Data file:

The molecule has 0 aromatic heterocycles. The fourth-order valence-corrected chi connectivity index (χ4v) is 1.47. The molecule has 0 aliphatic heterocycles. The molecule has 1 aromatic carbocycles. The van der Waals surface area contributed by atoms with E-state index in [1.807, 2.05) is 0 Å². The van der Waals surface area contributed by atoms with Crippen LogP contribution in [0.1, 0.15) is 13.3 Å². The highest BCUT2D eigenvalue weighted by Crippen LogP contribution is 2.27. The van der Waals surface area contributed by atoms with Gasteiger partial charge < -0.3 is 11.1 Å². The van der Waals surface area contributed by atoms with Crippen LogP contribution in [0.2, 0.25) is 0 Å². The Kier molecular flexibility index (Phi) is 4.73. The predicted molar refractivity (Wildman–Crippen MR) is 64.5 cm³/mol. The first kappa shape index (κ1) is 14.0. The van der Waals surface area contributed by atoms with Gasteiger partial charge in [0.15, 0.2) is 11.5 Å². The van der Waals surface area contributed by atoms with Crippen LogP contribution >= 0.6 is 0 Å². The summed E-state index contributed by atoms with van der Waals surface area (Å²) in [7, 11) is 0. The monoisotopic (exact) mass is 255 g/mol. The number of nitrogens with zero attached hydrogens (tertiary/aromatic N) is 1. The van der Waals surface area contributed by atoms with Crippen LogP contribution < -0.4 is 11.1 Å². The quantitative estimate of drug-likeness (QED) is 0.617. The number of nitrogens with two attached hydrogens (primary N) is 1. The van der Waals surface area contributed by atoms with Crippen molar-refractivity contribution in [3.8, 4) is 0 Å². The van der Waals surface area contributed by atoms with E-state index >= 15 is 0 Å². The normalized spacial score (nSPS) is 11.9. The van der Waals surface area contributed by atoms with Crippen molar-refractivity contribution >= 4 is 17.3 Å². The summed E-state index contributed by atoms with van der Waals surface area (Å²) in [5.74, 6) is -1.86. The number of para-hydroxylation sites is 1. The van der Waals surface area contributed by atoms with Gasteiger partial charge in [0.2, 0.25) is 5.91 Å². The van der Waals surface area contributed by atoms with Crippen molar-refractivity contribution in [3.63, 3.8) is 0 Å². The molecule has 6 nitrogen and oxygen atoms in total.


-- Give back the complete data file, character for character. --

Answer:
The molecule has 0 aromatic heterocycles. The fourth-order valence-corrected chi connectivity index (χ4v) is 1.47. The molecule has 0 aliphatic heterocycles. The molecule has 1 aromatic carbocycles. The van der Waals surface area contributed by atoms with E-state index in [1.807, 2.05) is 0 Å². The van der Waals surface area contributed by atoms with Crippen LogP contribution in [0.1, 0.15) is 13.3 Å². The highest BCUT2D eigenvalue weighted by Crippen LogP contribution is 2.27. The van der Waals surface area contributed by atoms with Gasteiger partial charge < -0.3 is 11.1 Å². The van der Waals surface area contributed by atoms with Crippen LogP contribution in [0.2, 0.25) is 0 Å². The Kier molecular flexibility index (Phi) is 4.73. The predicted molar refractivity (Wildman–Crippen MR) is 64.5 cm³/mol. The first kappa shape index (κ1) is 14.0. The van der Waals surface area contributed by atoms with Gasteiger partial charge in [0.15, 0.2) is 11.5 Å². The van der Waals surface area contributed by atoms with Crippen LogP contribution >= 0.6 is 0 Å². The summed E-state index contributed by atoms with van der Waals surface area (Å²) in [7, 11) is 0. The monoisotopic (exact) mass is 255 g/mol. The number of nitrogens with zero attached hydrogens (tertiary/aromatic N) is 1. The van der Waals surface area contributed by atoms with Crippen LogP contribution < -0.4 is 11.1 Å². The quantitative estimate of drug-likeness (QED) is 0.617. The number of nitrogens with two attached hydrogens (primary N) is 1. The van der Waals surface area contributed by atoms with Crippen molar-refractivity contribution in [3.8, 4) is 0 Å². The van der Waals surface area contributed by atoms with E-state index >= 15 is 0 Å². The normalized spacial score (nSPS) is 11.9. The van der Waals surface area contributed by atoms with Crippen molar-refractivity contribution >= 4 is 17.3 Å². The summed E-state index contributed by atoms with van der Waals surface area (Å²) in [5.74, 6) is -1.86. The number of para-hydroxylation sites is 1. The van der Waals surface area contributed by atoms with Gasteiger partial charge in [0.2, 0.25) is 5.91 Å². The van der Waals surface area contributed by atoms with Crippen molar-refractivity contribution in [3.63, 3.8) is 0 Å². The molecule has 6 nitrogen and oxygen atoms in total.